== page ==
Fourth, a Treasury default could severely disrupt the $4 trillion Treasury financing market, which could sharply raise borrowing rates for some market participants and possibly lead to another acute deleveraging event....

Fifth, the rise in borrowing costs and contraction of credit that would occur as a result of this deleveraging event would have damaging consequences for the still-fragile recovery of our economy....."

Wall Street hyperbole?  It sounds like some pretty realistic economic analysis to me. Follow the link for one of the clearest, plain English explanations of the dire consequences that could result even from continued delay, let alone actual default. 

 

 

 

by nanobot 2011-05-11 02:23AM | 0 recs
Damned MS cursor is flaking on me
Operator Error I'm sure. There's some damned glitch in my cursor that I can't fix. It keeps jumping back and forth between single click and double click. Sorry about the double post.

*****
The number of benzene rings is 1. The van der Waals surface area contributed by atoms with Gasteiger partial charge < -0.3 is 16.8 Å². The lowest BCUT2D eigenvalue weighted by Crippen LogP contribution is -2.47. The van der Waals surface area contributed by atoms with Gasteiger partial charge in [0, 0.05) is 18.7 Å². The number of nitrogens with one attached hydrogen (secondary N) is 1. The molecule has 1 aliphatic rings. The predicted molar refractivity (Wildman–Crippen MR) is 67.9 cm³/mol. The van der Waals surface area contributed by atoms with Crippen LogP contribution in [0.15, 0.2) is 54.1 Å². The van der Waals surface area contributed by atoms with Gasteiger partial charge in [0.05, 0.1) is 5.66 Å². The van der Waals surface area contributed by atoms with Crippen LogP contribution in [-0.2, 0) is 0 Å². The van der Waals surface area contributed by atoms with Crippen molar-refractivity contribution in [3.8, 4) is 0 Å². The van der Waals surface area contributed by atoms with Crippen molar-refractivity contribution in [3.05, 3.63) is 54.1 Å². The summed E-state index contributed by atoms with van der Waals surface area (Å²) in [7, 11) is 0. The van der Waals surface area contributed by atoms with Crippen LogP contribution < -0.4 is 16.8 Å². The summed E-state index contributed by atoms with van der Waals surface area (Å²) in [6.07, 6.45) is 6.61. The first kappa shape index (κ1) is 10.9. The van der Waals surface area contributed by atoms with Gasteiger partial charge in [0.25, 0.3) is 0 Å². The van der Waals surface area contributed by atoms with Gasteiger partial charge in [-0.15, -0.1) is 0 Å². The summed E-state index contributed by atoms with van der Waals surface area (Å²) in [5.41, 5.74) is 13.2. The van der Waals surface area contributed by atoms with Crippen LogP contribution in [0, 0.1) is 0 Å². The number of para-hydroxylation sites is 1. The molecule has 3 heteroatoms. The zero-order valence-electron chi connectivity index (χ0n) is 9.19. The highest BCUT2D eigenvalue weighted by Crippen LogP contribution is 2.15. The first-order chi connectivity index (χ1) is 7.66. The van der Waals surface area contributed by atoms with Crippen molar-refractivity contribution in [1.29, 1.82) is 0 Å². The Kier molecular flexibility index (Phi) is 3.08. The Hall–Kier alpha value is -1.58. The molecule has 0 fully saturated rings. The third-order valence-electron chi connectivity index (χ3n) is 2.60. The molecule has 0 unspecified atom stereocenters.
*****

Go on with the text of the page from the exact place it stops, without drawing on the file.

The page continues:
by nanobot 2011-05-11 02:33AM | 0 recs
Looking at possible Economic Armagedon

Few Americans are aware of how serious the threat to the global economy is that The Boner and the Republican party are playing brinkmanship with. I admit that I only had a fuzzy idea of just how critical refusing to raise the debt ceiling was until i ran across this article at Counterpunch: Is This the End of the Road?: Countdown to Default.

  This is the big fuzzy picture:

If negotiations break-down and policymakers aren't able to reconcile their differences by early August, then the big steel door on the Treasury vault will slam shut, government payments will stop, and the United States of America will default.

No one expects that to happen. The US has never defaulted on its debt and it's not going to now. But, guess what, it really doesn't matter, because by the time congress agrees to a deal, the damage will have already been done. You see, foreign banks and financial institutions don't base their investment decisions on what actually happens, but what they "think" will happen. So, if the political stalemate continues, investors will get increasingly nervous and move their money out of US Treasuries and into something else. And, that WILL happen because, every day that goes by, the uncertainty builds and investors grow more apprehensive.